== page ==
We started with web sites in their most simple form as online business cards with the requisite contact data, regardless of the domain name the information was hosted on – that was the beginning of web 1.0. We’ve come a long way since then, with ever more complex functions and levels of interactivity possible online, but still – domain names are more often a function of brand identity and business and personal touchpoints than single-purpose locations for ever more granular data assigned to separate domains.
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We now have what appears at first glance to be a domain name intended as an internet business card with complete contact data served up publicly on a curiously non-hosted domain. This interesting animal is showing nothing but (extensive) contact data. It starts with the basic of phone numbers, emails, web sites, street addresses linked to maps, and including hyperlinked entry into all social networking pages. Kind of an expanded Whois which not only serves up contact data for the single representative of the domain owner, but any and all other contact data. This seems like a domain named equivalent of Plaxo.com.
This all appears to come with many layers of privacy protection so that you can offer only limited information publicly and more details to those you’ve “Friended” via an application process. But as always – one has to seriously question the levels of security and trust you are placing in the organization hosting this data on their servers. Hacker proof? Secure login and protected systems that cannot be accessed by anyone but the owner (that’s you).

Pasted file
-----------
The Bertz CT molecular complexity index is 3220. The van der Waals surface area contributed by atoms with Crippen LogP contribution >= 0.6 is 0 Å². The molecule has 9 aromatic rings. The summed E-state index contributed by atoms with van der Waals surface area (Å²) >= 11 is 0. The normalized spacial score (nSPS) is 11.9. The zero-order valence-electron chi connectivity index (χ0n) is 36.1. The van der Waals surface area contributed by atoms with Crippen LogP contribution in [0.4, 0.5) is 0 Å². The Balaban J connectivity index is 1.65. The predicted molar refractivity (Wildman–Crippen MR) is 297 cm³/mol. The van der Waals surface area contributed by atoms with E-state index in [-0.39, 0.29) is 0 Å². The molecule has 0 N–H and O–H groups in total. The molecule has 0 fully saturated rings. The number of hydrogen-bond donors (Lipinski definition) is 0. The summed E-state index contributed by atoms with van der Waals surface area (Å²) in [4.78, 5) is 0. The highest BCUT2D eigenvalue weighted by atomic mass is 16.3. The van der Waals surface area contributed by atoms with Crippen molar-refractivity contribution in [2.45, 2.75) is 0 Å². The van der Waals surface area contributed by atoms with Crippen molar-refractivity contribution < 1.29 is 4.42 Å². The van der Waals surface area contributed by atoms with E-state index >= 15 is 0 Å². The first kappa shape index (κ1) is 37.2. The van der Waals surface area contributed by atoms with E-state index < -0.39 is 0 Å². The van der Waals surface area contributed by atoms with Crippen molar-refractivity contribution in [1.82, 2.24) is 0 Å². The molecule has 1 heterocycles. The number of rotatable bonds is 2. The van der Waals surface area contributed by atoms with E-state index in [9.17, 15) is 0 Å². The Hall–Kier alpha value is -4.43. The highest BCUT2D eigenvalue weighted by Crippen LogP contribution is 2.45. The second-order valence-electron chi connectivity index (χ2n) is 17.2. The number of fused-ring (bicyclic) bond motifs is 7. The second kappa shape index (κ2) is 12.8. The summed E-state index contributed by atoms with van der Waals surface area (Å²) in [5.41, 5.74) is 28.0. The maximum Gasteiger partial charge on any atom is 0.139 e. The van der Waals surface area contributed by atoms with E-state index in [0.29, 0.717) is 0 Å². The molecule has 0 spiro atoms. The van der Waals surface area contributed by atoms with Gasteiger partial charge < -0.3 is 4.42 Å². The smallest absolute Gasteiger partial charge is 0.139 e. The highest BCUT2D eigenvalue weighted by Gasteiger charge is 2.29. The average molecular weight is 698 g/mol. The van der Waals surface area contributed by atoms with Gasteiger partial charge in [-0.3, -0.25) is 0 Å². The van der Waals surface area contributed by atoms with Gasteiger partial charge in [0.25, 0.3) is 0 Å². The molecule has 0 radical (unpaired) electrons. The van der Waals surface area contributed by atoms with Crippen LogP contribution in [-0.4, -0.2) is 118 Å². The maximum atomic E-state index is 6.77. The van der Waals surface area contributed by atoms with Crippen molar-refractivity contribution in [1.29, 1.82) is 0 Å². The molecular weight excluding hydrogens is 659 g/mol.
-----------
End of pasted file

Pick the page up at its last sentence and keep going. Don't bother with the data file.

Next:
Still, it’s an interesting prospect to have a single place to go for a globally accessible sort of phone book with granular access controls and privacy. It appears to allow instant editing from any web interface – so if you add a business location for your office in Los Angeles, it can be easily added to contact data for businesses. Email addresses and phone numbers can be added or edited at any time, assuming that secure login again.
The odd part of this concept is the idea of UNIQUE domain names. On the site, they show video tutorials which explain how businesses might reserve their corporate name as say, Apple.tel and list all of their worldwide offices, sales outlets and perhaps a staff directory of contact data and job titles. OK, that makes sense for those with registered trademarks and worldwide ownership of a corporate name.
What about individuals, which TelNic separates out to “Individuals” links and shows an example of an imaginary “Emma.tel” which of course belongs to a person named Emma – but what of the fact that there are several tens of thousands of Emma’s who might (eventually) want that dot tel domain name? And forget it if your name happens to match a major corporation as they will undoubtedly qualify for ownership of surnamed companies, like oh – Ford.tel or McKesson.tel or similar instantly recognizable company names.
But when it comes to first names, we can’t copyright and protect them – it’s first come, first served. Celebrities – say Madonna.tel or … you get the picture. Second to the table will no doubt choose FirstLast.tel names and then FirstMiddleLast.tel names, but that’s about the limit and then we switch to .name hosted domains? Clearly pricing will determine how popular and competitive this space becomes. So far I haven’t see pricing information on the TelNic.org site beyond this:
Prices for a .tel domain name will vary from registrar to registrar, but should remain comparable with the prices for other popular domain names